AMPs are now required to identify and assess the risks of money laundering and terrorist financing in their business.  For this purpose, they will need to register with HM Revenue & Customs (“HMRC”), the supervisor designated by the UK Government for AMPs.  Susan J Mumford of Artaml, a specialist technology provider for AML in the art market, adds, “It’s important to have engagement by business owners, senior management, and company officers.  In the case of some galleries, the task of investigation and implementation of this legislation is being assigned to junior gallery team members, in much the same way that GDPR compliance was handled.  In the case of these new regulations, the potential consequences to a business and its key stakeholders of failure to properly comply can be significant, and they need to be treated with appropriate seriousness.”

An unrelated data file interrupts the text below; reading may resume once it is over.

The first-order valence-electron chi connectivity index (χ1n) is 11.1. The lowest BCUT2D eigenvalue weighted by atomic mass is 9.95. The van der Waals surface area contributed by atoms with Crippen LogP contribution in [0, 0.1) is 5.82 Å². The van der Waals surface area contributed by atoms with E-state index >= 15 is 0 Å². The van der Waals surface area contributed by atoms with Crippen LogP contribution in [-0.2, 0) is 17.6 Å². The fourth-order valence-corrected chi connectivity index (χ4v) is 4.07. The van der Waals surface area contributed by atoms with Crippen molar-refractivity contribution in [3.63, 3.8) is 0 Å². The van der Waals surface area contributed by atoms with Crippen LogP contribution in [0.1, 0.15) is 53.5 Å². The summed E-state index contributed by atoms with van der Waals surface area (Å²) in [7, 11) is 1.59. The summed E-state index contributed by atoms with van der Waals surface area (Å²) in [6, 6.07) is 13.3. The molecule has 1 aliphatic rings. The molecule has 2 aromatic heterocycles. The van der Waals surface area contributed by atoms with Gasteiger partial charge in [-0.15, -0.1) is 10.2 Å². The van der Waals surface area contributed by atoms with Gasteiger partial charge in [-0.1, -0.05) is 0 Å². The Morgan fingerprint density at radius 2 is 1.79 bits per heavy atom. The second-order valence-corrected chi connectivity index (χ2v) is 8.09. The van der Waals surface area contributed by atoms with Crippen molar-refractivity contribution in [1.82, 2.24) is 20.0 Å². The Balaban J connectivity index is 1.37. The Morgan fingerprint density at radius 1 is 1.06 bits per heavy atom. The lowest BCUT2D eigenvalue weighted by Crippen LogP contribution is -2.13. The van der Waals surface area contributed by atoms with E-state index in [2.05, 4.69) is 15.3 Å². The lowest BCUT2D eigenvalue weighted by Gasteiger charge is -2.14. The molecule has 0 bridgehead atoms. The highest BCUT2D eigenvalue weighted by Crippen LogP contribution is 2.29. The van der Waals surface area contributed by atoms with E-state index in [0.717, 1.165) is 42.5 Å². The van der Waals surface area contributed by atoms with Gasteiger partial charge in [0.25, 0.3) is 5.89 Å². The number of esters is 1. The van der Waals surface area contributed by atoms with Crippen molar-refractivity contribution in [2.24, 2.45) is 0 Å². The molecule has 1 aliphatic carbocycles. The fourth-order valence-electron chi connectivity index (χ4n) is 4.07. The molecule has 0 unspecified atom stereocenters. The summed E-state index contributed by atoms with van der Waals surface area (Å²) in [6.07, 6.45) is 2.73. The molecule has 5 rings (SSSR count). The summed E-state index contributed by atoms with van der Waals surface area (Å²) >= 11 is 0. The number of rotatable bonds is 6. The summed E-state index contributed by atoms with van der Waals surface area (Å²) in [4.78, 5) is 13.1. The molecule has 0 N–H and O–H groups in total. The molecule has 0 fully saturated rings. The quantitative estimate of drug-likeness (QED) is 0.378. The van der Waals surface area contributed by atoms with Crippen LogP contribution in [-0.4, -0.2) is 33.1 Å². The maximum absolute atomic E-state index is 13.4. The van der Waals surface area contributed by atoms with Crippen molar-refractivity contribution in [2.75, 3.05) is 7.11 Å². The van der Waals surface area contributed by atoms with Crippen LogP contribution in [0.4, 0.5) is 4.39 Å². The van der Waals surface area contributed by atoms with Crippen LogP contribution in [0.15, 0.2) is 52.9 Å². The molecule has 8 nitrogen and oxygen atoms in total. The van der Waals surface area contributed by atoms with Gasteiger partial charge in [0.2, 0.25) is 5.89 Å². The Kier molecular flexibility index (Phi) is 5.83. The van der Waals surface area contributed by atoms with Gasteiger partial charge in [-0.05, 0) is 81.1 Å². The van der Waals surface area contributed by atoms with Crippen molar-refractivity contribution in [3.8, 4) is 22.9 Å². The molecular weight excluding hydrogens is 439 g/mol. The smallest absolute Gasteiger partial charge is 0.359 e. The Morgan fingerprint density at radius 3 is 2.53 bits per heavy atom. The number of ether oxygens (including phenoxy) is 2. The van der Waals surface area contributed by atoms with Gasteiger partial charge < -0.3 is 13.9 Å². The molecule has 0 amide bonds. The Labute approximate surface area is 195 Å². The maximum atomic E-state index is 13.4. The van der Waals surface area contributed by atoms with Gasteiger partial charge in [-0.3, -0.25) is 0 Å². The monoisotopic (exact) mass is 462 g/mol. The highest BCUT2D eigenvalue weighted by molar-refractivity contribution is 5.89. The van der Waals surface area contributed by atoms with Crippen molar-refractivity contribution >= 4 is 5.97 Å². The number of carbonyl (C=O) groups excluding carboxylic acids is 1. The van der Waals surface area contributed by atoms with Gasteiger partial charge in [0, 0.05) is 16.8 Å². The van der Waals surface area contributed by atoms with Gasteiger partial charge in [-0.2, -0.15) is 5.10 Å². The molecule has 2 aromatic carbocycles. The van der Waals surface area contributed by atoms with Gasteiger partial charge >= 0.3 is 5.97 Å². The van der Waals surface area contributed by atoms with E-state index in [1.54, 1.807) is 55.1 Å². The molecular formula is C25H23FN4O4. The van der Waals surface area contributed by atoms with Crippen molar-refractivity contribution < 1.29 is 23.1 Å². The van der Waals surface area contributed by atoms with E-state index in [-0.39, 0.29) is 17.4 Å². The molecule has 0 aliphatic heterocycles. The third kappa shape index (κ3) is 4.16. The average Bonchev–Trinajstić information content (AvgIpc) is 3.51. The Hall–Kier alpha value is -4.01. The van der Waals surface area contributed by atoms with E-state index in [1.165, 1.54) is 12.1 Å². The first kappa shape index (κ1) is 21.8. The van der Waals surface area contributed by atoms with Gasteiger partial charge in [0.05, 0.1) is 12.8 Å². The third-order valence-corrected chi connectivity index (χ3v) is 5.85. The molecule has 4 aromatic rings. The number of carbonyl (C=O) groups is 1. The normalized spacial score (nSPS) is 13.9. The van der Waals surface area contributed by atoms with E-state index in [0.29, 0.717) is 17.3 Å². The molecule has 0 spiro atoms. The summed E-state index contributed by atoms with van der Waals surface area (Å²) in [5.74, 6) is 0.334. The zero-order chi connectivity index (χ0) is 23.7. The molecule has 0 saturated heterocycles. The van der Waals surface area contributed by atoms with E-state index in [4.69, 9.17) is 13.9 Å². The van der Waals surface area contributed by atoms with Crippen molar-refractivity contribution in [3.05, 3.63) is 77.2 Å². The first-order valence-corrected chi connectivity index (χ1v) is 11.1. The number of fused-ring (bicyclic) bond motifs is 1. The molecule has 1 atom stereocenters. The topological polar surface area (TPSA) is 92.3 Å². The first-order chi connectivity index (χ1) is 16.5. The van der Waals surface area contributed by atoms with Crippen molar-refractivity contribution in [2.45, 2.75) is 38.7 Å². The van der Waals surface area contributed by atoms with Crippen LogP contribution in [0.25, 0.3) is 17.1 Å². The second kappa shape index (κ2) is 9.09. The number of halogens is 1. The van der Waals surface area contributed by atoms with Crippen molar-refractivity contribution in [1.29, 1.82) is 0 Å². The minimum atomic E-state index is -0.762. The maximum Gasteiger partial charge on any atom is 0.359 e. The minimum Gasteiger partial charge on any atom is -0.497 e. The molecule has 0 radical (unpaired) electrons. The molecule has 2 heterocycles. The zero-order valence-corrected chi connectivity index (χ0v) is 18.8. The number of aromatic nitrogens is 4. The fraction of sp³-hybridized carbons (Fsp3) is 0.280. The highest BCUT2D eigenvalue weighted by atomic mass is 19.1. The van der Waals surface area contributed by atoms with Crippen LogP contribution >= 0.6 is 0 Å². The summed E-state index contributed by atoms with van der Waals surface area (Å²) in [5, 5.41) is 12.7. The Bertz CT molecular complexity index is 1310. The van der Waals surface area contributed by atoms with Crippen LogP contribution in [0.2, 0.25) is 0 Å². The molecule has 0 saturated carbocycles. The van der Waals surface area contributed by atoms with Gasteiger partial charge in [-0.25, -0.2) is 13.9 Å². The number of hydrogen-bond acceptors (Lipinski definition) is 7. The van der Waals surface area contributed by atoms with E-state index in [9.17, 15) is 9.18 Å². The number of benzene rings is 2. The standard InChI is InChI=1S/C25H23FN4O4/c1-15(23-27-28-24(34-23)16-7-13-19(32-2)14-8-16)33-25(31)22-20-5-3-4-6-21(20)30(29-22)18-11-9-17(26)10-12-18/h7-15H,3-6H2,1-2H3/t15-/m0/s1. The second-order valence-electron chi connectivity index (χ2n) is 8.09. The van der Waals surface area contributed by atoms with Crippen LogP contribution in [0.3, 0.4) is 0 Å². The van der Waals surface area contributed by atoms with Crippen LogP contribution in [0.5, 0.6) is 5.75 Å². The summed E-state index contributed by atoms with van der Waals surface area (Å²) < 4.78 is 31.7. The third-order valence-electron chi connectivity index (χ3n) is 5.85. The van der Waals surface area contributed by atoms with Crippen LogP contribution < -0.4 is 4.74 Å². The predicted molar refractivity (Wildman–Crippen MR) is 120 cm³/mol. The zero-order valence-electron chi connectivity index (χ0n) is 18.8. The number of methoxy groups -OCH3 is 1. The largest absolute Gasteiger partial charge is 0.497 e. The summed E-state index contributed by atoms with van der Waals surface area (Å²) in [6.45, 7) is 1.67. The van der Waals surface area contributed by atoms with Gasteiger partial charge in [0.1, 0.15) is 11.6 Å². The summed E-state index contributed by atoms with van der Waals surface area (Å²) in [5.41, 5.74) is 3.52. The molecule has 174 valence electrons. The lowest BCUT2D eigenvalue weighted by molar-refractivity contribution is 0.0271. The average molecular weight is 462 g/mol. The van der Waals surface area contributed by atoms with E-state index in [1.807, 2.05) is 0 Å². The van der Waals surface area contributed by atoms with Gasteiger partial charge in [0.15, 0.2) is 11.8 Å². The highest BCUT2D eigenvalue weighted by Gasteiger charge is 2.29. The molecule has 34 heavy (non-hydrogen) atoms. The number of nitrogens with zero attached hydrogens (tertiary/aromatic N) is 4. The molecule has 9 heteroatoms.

They must also maintain a prescribed range of policies, controls and procedures.  Such controls should be proportionate to the nature and size of the business.  Those measures must include appointing a Nominated Officer (“NO”) and carrying out risk assessments, training, and customer due diligence or “Know Your Customer” checks of the underlying legal or beneficial owner (or owner-to-be) of the art (and in some cases of additional parties) before they conclude a transaction.  The AMP must also keep appropriate records of the steps taken.